ReDB® plans, like DB plans generally, provide a natural risk pool among the employee population that allows employers to provide annuity options within the plan, which are generally easier to administer and more attractively priced to employees than their DC counterparts.

5. ReDB® plans are more inclusive than 401(k) plans

Many employers have adopted a “401(k) plus match” as their sole retirement plan. Experience suggests that, even under an auto-pilot design, 10%-20% of employees will choose not to participate in these plans, leaving them with no benefit. ReDB® plans provide benefits for all covered employees, delivering more comprehensive protection to employees.

6. ReDB® plans are more tax efficient than DC plans

Many employees under 401(k) plans are constrained from deferring as much for retirement as they would like. ReDB® plans allow for higher benefits than comparable DC plans. This means greater tax efficiency and a greater share of compensation dollars ending up in employees’ pockets.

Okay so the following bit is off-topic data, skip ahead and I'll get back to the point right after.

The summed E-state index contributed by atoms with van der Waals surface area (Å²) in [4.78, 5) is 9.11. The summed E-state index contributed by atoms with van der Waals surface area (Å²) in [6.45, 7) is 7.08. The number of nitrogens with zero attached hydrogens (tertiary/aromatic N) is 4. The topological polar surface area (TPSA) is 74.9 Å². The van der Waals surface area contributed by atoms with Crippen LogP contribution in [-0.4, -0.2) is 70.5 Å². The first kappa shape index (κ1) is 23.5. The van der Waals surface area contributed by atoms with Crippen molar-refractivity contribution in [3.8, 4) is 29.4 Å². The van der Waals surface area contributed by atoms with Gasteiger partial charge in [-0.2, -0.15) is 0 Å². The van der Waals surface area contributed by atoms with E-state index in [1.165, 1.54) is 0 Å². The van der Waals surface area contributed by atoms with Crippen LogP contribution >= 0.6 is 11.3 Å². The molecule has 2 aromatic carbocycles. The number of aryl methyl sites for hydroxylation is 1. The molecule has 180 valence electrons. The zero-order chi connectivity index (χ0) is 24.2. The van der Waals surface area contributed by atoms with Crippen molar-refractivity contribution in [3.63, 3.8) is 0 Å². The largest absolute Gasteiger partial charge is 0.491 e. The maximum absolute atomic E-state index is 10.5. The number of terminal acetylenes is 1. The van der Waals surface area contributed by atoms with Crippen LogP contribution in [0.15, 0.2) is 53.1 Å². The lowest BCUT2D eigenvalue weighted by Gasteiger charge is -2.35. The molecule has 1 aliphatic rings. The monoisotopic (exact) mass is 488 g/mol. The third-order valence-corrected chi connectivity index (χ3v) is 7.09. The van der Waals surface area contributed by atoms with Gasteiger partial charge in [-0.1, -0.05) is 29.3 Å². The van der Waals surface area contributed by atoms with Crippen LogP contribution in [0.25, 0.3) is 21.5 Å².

The future of retirement plan design is in flux. Many employers have moved away from TDB plans due to intolerable cost volatility. We believe employers, in the process of “de-risking” their retirement plans, may be creating a new set of problems where they don’t have to. The ReDB® design, uniquely, allows employers the flexibility to address TDB risks while continuing to provide better retirement benefits than DC alternatives.

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Why use a ReDefined Benefit strategy?

In this article we provide a summary of why we think employers should consider a ReDefined Benefit (ReDB®) design, rather than a 401(k) or other defined contribution (DC) plan, as a core retirement plan for employers. 1. ReDB® is not TDB Traditional defined benefit (TDB) plans pose serious difficulties for many employers, as we discuss… Read More